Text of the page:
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American-Made Apparel in So Many Ways; Costco vs. Wal-Mart
Our Buy American Mention of the Week!
by Roger Simmermaker
March 29, 2004

There's no reason to buy imported apparel if you know where to look. Over the last few months, I have written several "Buy American Mention of the Week" articles on just how easy - and affordable - it is to buy apparel made in the USA. My belief that everything you wear every day can be (and should be) made in the USA continues to be reinforced as I continue to become aware of more patriotic apparel-makers that pride themselves in their American workforce.

From dress shirts and everyday apparel to bikinis and pajamas, all can be found made in the USA. As layoffs and Chinese imports increase simultaneously, we can help replace these jobs by directing our dollars to American manufacturers, forcing them to expand their production and hire more Americans. I'm sure that neither the American companies nor their newly-hired employees would complain.

I had the pleasure of meeting the owner for A.N.H. Distributors last month, and I have just received my first order from their King Cotton Collection. You can see their collection at Every item they offer is made in their Miami factory.

Looking for American-made dress shirts? Try or check out the new pinpoint oxford dress shirt from Quantum's new white dress shirt is simply the softest and most comfortable dress shirt I have ever worn.

If you're looking to get into the swing of spring, try Venus Swimwear is based in Jacksonville, Florida and is America's largest maker of swimwear. Let's help keep them on top since every piece of swimwear they offer is stitched right here in the USA. Venus does offer other clothing and accessories that may not be American made, so if you search their catalog for items other than swimwear, keep this in mind.

Looking for American-made pajamas? Try Pajama Mama's website at where you'll see several styles and colors - all made in the USA.

Of course we can't always order everything over the internet or via telephone. When you're not searching for American-made apparel and find yourself looking for a big name retailer that has everything, you might try Costco instead of Wal-Mart. I haven't seen any data on the percentage of goods made in America from Costco vs. Wal-Mart, even though Wal-Mart is America's biggest importer of Chinese goods, but there are other reasons Costco might be more deserving of our dollars.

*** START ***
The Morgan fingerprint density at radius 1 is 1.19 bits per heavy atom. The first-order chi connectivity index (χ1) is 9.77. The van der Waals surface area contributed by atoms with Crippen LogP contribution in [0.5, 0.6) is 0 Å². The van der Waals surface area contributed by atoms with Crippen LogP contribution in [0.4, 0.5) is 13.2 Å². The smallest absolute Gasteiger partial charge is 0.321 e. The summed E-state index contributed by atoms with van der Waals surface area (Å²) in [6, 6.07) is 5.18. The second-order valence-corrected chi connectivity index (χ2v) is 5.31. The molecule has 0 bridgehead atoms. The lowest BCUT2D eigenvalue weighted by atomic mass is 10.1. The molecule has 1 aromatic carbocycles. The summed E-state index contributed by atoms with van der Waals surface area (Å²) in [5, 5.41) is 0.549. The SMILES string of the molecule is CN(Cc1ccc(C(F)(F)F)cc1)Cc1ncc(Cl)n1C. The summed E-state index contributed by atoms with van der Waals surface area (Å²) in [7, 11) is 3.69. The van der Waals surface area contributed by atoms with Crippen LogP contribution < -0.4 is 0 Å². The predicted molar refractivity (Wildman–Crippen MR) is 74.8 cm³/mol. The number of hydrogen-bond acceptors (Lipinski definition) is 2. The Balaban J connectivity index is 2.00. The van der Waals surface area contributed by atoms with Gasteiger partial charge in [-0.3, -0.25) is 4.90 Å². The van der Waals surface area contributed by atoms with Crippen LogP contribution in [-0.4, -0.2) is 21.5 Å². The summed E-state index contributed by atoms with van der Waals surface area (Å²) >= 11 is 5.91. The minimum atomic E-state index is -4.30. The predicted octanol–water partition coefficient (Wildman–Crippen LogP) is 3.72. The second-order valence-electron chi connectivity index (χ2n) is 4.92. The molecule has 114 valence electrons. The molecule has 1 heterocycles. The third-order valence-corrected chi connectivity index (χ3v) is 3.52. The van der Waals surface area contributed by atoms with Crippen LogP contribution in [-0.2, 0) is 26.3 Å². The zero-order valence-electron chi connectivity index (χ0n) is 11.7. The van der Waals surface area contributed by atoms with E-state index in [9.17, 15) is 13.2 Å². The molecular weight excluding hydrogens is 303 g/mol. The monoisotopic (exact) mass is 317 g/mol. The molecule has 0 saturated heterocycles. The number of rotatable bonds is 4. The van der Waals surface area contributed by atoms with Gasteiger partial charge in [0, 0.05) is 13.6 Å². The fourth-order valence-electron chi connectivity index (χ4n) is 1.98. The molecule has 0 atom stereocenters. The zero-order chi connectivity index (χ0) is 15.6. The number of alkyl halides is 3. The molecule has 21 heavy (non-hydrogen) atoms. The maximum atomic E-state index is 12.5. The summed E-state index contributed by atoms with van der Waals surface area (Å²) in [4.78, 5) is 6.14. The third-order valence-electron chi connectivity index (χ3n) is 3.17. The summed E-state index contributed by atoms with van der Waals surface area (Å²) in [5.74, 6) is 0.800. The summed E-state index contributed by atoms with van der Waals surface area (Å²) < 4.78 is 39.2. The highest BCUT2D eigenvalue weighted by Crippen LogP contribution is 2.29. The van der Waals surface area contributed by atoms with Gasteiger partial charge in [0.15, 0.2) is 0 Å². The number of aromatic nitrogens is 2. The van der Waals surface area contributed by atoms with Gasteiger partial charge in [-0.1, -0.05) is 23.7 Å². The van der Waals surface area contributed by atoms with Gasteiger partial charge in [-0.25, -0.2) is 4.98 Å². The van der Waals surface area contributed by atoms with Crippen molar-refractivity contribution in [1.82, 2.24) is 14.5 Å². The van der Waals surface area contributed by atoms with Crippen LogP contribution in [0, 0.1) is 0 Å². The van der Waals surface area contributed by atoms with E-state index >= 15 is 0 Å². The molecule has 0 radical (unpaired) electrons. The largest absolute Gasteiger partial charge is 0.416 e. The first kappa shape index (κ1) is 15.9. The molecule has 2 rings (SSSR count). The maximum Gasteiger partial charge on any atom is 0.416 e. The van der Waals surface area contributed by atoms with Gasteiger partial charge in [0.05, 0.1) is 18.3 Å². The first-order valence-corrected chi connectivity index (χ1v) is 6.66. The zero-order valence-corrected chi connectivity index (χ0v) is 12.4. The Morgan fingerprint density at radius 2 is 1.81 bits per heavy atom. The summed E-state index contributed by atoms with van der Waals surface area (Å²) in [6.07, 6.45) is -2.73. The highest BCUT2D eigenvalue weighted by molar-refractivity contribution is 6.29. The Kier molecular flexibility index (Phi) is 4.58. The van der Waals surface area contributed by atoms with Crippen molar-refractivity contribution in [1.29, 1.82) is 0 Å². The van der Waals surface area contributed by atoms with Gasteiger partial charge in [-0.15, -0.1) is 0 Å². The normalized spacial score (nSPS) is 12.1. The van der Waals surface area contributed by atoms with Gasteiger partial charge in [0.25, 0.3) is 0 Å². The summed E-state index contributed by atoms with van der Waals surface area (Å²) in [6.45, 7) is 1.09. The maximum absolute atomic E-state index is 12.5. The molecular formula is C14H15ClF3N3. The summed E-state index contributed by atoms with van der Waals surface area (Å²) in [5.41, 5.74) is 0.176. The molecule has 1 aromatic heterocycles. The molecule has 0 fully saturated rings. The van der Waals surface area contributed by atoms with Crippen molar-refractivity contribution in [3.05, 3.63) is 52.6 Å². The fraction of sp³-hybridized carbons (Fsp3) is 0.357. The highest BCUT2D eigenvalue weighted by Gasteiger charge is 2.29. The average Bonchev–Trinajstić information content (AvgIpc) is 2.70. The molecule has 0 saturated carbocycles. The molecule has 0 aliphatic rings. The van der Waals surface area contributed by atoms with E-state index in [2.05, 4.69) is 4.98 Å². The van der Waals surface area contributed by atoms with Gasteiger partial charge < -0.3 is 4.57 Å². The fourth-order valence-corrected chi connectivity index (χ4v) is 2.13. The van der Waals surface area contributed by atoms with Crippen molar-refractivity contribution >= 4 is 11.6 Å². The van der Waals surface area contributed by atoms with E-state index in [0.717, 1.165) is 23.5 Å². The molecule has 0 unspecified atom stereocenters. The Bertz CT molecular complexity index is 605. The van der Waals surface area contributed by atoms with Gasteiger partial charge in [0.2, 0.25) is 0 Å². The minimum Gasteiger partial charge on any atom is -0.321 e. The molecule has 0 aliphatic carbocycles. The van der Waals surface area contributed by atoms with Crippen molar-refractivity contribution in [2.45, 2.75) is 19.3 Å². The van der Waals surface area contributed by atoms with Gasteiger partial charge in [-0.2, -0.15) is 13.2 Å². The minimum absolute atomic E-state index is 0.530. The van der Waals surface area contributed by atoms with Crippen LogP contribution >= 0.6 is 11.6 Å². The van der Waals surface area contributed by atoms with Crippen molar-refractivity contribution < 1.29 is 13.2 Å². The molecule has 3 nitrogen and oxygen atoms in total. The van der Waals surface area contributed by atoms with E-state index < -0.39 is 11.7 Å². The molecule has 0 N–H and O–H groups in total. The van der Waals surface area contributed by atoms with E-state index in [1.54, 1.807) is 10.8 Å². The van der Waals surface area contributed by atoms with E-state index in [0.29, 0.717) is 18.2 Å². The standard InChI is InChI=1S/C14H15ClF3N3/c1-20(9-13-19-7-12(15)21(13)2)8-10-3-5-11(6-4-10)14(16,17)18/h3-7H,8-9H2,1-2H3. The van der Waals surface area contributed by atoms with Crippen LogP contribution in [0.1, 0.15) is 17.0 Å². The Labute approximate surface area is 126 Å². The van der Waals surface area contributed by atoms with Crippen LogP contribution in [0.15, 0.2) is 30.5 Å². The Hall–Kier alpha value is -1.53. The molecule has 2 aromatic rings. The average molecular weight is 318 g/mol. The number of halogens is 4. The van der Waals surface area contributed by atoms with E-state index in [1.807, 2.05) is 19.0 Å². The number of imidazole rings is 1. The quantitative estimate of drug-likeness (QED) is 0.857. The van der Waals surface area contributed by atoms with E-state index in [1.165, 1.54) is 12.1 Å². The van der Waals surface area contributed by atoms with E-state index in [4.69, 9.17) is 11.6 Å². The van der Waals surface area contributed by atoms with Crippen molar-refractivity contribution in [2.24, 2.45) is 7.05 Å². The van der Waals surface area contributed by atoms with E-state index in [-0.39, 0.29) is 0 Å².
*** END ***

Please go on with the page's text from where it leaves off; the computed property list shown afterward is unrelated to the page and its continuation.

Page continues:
Costco has a reputation in the retail industry for providing the best benefits for their employees, and their wages are much better than Wal-Mart's as well. Cashiers start out at $10.50 an hour, top out at $17.50 an hour, and can make $40,000 a year in less than four years working full-time.

Wal-Mart, which refuses to release information on their wage rates, claiming they vary depending on the location, starts their Las Vegas cashiers at $7.65 an hour and tops them out at $11.45 an hour. It's amazing that Wal-Mart's top pay for cashiers is less than 10% higher than Costco's starting pay.

Costco's employee turnover rate is more than half of Wal-Mart's, and the company has successfully resisted passing on rising health care costs to their employees seven of the last eight years.

As you might guess, Costco has taken some heat from the Wall Street elite for being too generous to their employees and not focusing on shareholder returns instead. That should be a clue to ordinary Americans that Costco is doing something right. Could it be that 82% of Costco's employees are covered (able to afford) company-provided health insurance? Could it be that Costco covers 92% of health care premiums for their workers vs. 66.6% for Wal-Mart? The answer is probably "yes" to both questions.

The more health care premiums are covered by successful American companies employing Americans, the less the federal government will be obligated to cover through higher taxes on all of us as pressures mount to find a solution to the health-care crisis. The best solution is obviously not one that shifts the burden to working Americans.

So when you're looking for American-made apparel of any kind, try one of the company websites featured in this article, or one of the many others featured on the links page at But for general retail, consider Costco instead of Wal-Mart, where you're likely to find happier employees for a happier shopping experience.


How Americans Can Buy American
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